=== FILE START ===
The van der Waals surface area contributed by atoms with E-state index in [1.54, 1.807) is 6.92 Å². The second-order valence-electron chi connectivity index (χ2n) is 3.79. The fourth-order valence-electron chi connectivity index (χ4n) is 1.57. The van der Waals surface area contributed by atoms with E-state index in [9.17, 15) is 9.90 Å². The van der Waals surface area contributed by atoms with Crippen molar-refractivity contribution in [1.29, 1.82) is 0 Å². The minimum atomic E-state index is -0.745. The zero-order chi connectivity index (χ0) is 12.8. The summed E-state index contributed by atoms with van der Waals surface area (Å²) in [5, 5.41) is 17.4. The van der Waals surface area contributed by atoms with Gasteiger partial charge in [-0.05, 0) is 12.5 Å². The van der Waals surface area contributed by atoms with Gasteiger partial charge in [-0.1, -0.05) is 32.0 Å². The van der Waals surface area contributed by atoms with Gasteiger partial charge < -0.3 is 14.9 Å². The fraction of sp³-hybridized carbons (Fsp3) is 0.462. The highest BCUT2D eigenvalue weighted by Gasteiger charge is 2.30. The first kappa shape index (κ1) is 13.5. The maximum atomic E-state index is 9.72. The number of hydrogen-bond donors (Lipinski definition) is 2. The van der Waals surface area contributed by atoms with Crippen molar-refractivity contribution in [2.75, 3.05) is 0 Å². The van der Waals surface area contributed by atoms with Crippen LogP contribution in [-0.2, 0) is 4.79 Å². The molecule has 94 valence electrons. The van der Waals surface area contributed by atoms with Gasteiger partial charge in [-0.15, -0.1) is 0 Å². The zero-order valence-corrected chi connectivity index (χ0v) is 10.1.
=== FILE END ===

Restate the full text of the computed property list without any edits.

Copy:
The van der Waals surface area contributed by atoms with E-state index in [1.54, 1.807) is 6.92 Å². The second-order valence-electron chi connectivity index (χ2n) is 3.79. The fourth-order valence-electron chi connectivity index (χ4n) is 1.57. The van der Waals surface area contributed by atoms with E-state index in [9.17, 15) is 9.90 Å². The van der Waals surface area contributed by atoms with Crippen molar-refractivity contribution in [1.29, 1.82) is 0 Å². The minimum atomic E-state index is -0.745. The zero-order chi connectivity index (χ0) is 12.8. The summed E-state index contributed by atoms with van der Waals surface area (Å²) in [5, 5.41) is 17.4. The van der Waals surface area contributed by atoms with Gasteiger partial charge in [-0.05, 0) is 12.5 Å². The van der Waals surface area contributed by atoms with Gasteiger partial charge in [-0.1, -0.05) is 32.0 Å². The van der Waals surface area contributed by atoms with Gasteiger partial charge < -0.3 is 14.9 Å². The fraction of sp³-hybridized carbons (Fsp3) is 0.462. The highest BCUT2D eigenvalue weighted by Gasteiger charge is 2.30. The first kappa shape index (κ1) is 13.5. The maximum atomic E-state index is 9.72. The number of hydrogen-bond donors (Lipinski definition) is 2. The van der Waals surface area contributed by atoms with Crippen molar-refractivity contribution in [2.75, 3.05) is 0 Å². The van der Waals surface area contributed by atoms with Crippen LogP contribution in [-0.2, 0) is 4.79 Å². The molecule has 94 valence electrons. The van der Waals surface area contributed by atoms with Gasteiger partial charge in [-0.15, -0.1) is 0 Å². The zero-order valence-corrected chi connectivity index (χ0v) is 10.1.